One of the most important management skills you'll ever master is delegating. Delegating does not mean passing off work; it means giving others authority, responsibility and accountability.
When you fail to delegate, two key problems arise. First, you handle work that others could do more efficiently and at a lower cost to your company. Second, you take your time and resources
away from projects that only you are best prepared to do. In effect, you waste valuable resources--time, money and morale.
Following are 13 steps to become a master at delegation:
1. TRUST YOUR STAFF. If you do not trust one or more members of your staff, take time to consider why. Is he not trustworthy? Is she incapable of handling work that you would like to delegate? Then ask yourself if your own actions may be the root cause for your lack of trust: have you provided adequate feedback (positive/negative) about job performance? Have you delegated authority as well as responsibility? Do you provide support and build confidence in others? Do you encourage employees to come to you with questions?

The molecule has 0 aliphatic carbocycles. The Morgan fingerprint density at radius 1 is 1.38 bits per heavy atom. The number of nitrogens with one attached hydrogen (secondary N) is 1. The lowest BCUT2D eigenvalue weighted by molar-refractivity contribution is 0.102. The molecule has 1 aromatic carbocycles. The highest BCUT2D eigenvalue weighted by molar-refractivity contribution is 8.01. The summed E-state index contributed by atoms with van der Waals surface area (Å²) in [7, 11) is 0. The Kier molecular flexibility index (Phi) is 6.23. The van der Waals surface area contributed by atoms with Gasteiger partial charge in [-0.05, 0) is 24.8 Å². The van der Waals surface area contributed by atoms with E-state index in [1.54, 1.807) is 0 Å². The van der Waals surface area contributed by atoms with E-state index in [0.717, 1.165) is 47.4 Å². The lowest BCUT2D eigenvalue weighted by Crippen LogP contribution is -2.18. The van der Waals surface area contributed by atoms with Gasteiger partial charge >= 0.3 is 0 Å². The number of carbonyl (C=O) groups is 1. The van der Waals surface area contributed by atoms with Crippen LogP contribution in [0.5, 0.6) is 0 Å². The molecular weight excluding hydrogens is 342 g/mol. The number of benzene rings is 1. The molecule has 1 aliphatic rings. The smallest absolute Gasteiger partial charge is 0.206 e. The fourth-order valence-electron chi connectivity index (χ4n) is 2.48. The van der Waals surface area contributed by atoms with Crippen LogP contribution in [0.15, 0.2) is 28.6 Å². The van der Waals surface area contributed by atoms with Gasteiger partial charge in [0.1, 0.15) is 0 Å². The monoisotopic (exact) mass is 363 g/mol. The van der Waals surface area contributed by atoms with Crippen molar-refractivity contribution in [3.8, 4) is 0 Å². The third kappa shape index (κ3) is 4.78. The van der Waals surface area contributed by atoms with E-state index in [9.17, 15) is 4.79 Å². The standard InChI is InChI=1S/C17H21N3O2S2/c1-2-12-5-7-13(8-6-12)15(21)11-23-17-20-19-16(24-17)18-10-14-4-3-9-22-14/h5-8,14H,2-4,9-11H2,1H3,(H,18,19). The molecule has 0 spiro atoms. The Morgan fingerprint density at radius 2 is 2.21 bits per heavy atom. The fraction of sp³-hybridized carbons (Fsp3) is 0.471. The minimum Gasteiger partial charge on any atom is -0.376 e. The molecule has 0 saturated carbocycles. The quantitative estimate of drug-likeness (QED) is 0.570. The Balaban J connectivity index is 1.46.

2. AVOID SEEKING PERFECTION. Instead of striving for perfection, establish a standard of quality and provide a time frame for reaching it. Then let your staff choose any reasonable means to reach that goal.
3. GIVE EFFECTIVE JOB INSTRUCTIONS. Make sure your employee has enough information to complete the job successfully. Establish controls for regular feedback. And be sure your employee understands and accepts a job before you assume it is delegated and off your desk.
4. RECOGNIZE THAT OTHERS HAVE THE TALENT AND ABILITY TO COMPLETE PROJECTS. Sometimes managers believe that only they can do something the right way. This belief often develops because an employee handles a job differently than a supervisor would. But handling a project differently doesn't mean that it is done better or worse. If you and your employee establish the goal to be achieved, the standards to follow, then the method, within reason, should not matter.